The government must take back farms from land reform beneficiaries who do not use the land productively.
This is according to Eastern Cape rural development and agrarian reform MEC Mlibo Qoboshiyane. He was speaking at a post-policy speech business breakfast event at EmaXesibeni (Mt Ayliff) yesterday.
Qoboshiyane said some farms redistributed through land reform were not being used optimally.
The state has spent R1.6-billion since 1994 on land reform.
“This can’t be happening under an ANC government,” he said.
Some beneficiaries were renting out farmland to small-scale farmers.
“Some of these farms don’t operate, the veld is overgrown. People just brag about owning farms because of the prestige. But the prestige of owning a farm must come through working the farm and producing to feed the nation.
“If you fail to do so then go back to the government and say ‘renounce my contract – I’m not adding value to this sector’,” he said.
Qoboshiyane lamented the high cost of farmland. “We spend a lot of money to buy land but the cost has increased astronomically, making it difficult for the state to fast-track land redistribution,” he said, adding that black and white farmers should talk openly about land reform.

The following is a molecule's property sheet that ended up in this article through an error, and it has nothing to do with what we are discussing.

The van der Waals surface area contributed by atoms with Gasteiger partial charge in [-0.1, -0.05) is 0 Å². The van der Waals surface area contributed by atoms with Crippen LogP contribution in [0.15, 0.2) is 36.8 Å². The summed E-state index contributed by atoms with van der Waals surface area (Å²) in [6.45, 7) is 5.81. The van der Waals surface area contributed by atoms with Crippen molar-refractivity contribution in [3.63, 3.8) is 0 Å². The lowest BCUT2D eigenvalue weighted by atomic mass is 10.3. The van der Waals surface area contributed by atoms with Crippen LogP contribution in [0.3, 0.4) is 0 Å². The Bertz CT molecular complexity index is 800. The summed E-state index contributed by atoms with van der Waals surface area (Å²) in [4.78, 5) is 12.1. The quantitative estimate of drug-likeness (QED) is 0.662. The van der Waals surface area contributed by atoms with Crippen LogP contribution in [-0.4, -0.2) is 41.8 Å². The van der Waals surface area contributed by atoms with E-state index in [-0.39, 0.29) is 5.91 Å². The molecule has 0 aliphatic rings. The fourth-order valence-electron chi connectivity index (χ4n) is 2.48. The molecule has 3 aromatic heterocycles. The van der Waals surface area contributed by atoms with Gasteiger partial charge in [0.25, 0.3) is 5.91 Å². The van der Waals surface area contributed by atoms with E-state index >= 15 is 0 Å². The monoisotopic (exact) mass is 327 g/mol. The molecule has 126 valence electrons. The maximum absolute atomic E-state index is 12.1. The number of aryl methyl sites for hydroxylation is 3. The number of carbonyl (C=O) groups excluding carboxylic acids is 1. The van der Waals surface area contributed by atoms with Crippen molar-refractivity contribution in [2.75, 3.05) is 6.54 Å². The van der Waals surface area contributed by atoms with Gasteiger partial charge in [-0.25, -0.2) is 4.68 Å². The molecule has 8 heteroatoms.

Qoboshiyane was responding to a call by emerging farmers that the state should re-evaluate the land reform process and some beneficiaries.
He urged small-scale farmers to use their land productively, as concerns like Boxer Superstores and food distributor McCains wanted to source Eastern Cape produce.
McCains, he said, wants 60000 tons of potatoes from the province.
Young people should be at the forefront of farming as the current crop of farmers was aging.
“Young people must go back home and identify vast tracts of arable land … ask for fencing and seeds.
“Migrating to Johannesburg must come to an end. We want an Eastern Cape green platinum belt,” he said.
Qoboshiyane’s department has a budget of R2.4-billion for 2017-18.
He said while the province was leading the country in terms of cattle herd size, quality was a problem. “Hence we decided to set up fodder banks for the first time. When the drought comes, we won’t have to buy lucerne in the Northern Cape, where transport and markup costs are high.
“We have land and unemployment here. Young people can even take two hectares and produce fodder.”
Qoboshiyane said premier Phumulo Masualle had allocated an additional R20-million towards youth development in farming.
Citing Argentina, which he visited last year, he said that agricultural production in that country was enough to feed 10 times more than their 41million population.
Yesterday’s event was held in partnership with the Daily Dispatch. — DDR